By now, I was a regular reader of SUPERMAN, thanks primarily to the writing of Marty Pasko. Pasko’s run on the book has pretty well been forgotten now, but he did some nice things with the character and with the cast, while still operating firmly within the parameters of a Julie Schwartz comic book. A lot of that is due to the fact that what seemed to interest Pasko the most wasn’t what the characters did so much as how they felt about it.

There are a bunch of references in this story that I didn’t get when I first read it in 1977. For one, I had never seen Saturday Night Live, so I was unaware of Chevy Chase’s catch-phrase that formed the basis of the story title. I also wasn’t aware of all of the industry controversy surrounding Fred Silverman’s switch from ABC to NBC, which had inspired the creation of the villain Blackrock in ACTION COMICS (Blackrock was named after the nickname for the building at 30 Rockefeller Plaza where NBC’s headquarters was situated.) It’s a weird thing to base a villain around, but having to create so many Superman stories a month, any port in a storm, I suppose.

This issue opens in Marvel fashion, dealing with the last lingering plot points of the previous story. Superman, having used the healing radiations from Nam-Ek’s horn to cure Central City of the plague that had struck it, has no choice but to exile Nam-Ek back into the Phantom Zone for his own safety. Pasko even takes a few seconds to put recent stories which had appeared in ACTION COMICS into a chronology (they happened before the preceding story.) Then, Superman kicks back to relax–but not for long! An alert sends him racing across the world to the West Indies, where the shadowy Skull organization is attempting to harvest trace elements of kryptonite from the lava of an active volcano.

Swiftly dispatching the Skull operatives, Superman carries them back to Metropolis, intending to turn them over to the cops. But on the way, he’s jumped by Blackrock! Blackrock’s whole motivation is to become the pre-eminent hero of Metropolis (one whose exploits get covered exclusively on WGBS’s rival station UBC) so he wants credit for the Skull agents’ capture–and after a short battle, he succeeds in knocking Superman unconscious and heading off with the Skull captives. Later, Superman commiserates with Jon Ross, the son of his old friend from Smallville Pete Ross, who like his father knows Clark Kent’s true identity.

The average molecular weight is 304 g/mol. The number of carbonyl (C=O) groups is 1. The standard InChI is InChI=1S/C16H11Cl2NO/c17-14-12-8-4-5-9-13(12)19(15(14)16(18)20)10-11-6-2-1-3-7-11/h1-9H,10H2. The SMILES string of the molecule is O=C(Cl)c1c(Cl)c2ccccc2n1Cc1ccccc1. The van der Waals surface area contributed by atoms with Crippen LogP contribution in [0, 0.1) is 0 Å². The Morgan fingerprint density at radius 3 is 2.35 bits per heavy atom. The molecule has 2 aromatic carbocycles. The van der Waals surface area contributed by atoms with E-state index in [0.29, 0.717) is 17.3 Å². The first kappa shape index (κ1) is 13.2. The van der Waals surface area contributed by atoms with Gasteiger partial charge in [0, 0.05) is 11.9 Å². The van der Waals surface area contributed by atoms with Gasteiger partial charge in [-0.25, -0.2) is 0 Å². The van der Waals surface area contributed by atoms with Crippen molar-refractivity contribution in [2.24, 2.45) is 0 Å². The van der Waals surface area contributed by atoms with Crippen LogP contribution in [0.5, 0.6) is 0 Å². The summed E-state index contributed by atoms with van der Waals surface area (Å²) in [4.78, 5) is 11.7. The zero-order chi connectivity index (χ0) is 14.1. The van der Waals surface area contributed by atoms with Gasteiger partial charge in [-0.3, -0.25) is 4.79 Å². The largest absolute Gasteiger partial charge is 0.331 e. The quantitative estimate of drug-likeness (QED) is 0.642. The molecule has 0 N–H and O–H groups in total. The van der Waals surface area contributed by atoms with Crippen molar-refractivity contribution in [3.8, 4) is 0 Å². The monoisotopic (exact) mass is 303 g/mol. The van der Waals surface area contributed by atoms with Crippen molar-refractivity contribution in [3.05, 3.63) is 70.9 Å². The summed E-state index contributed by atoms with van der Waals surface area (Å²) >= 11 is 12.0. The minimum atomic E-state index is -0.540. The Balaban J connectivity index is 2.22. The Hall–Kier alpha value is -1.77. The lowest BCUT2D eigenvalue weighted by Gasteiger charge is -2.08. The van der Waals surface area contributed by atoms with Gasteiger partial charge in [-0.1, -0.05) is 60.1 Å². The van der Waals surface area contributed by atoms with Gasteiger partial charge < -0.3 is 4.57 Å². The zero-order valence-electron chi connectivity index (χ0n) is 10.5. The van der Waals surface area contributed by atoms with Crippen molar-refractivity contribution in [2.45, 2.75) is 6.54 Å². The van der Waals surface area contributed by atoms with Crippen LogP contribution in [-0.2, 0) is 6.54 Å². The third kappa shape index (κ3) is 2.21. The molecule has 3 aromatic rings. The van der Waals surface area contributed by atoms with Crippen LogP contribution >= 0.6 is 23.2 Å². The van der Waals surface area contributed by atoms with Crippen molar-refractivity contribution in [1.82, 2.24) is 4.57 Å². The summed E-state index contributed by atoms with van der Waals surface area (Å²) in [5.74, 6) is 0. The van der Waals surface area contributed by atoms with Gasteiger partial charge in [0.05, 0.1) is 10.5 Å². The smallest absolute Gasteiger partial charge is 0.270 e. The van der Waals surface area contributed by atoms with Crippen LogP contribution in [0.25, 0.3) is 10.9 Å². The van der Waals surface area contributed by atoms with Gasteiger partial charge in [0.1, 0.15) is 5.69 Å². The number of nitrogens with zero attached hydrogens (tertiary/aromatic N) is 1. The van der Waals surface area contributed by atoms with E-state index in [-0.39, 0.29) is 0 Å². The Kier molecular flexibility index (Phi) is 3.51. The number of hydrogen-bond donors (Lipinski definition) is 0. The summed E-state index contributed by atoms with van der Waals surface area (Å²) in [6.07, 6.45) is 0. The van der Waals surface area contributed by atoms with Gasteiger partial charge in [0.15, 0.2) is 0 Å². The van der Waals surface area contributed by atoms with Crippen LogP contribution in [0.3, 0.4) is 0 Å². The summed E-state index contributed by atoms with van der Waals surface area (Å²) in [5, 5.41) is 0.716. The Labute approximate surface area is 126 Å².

Meanwhile, over at UBC, we find out from Blackrock’s creator Dr. Peter Silverstone that the man occupying that identity at the moment is Les Vegas, the nephew of UBC bigwig Sam Tanner, who had been Blackrock the first time. But a new wrinkle has been added. Due to a freak occurrence when Superman tried to use his x-ray vision on Blackrock’s power stone, the minds of himself and Les Vegas have touched–with the result being that Clark begins acting like Les Vegas (or, really, Chevy Chase) and Vegas thinks he’s really Clark Kent–and begins to change to Superman on a live broadcast, potentially revealing Clark’s identity to the world.

Jon tries to get Superman to intercede, but he still thinks he’s Blackrock. So Jon uses that, sending Superman-as-Blackrock racing across town tot eh studio where his enemy “Superman” is broadcasting. He pulls Les Vegas off stage before the comedian can complete his accidental reveal of Clark’s identity–and after a few seconds of confusion, both Superman and Blackrock revert to their proper identities, and begin to battle.

Ultimately, Superman crushes the power stone giving Blackrock his powers, and like his predecessor, he reverts to his human form with no knowledge that he’d been Blackrock. And the issue wraps up with Superman being summoned to S.T.A.R. Labs by Dr. Jenet Klyburn, a new member of the Superman supporting cast inspired by DC’s new publisher Jenette Kahn. There, Klyburn tells Superman that they’d been sent the Skull agents to study after they all dropped dead–and we see that each one of their hearts has been replaced with a kryptonite nugget. To Be Continued!

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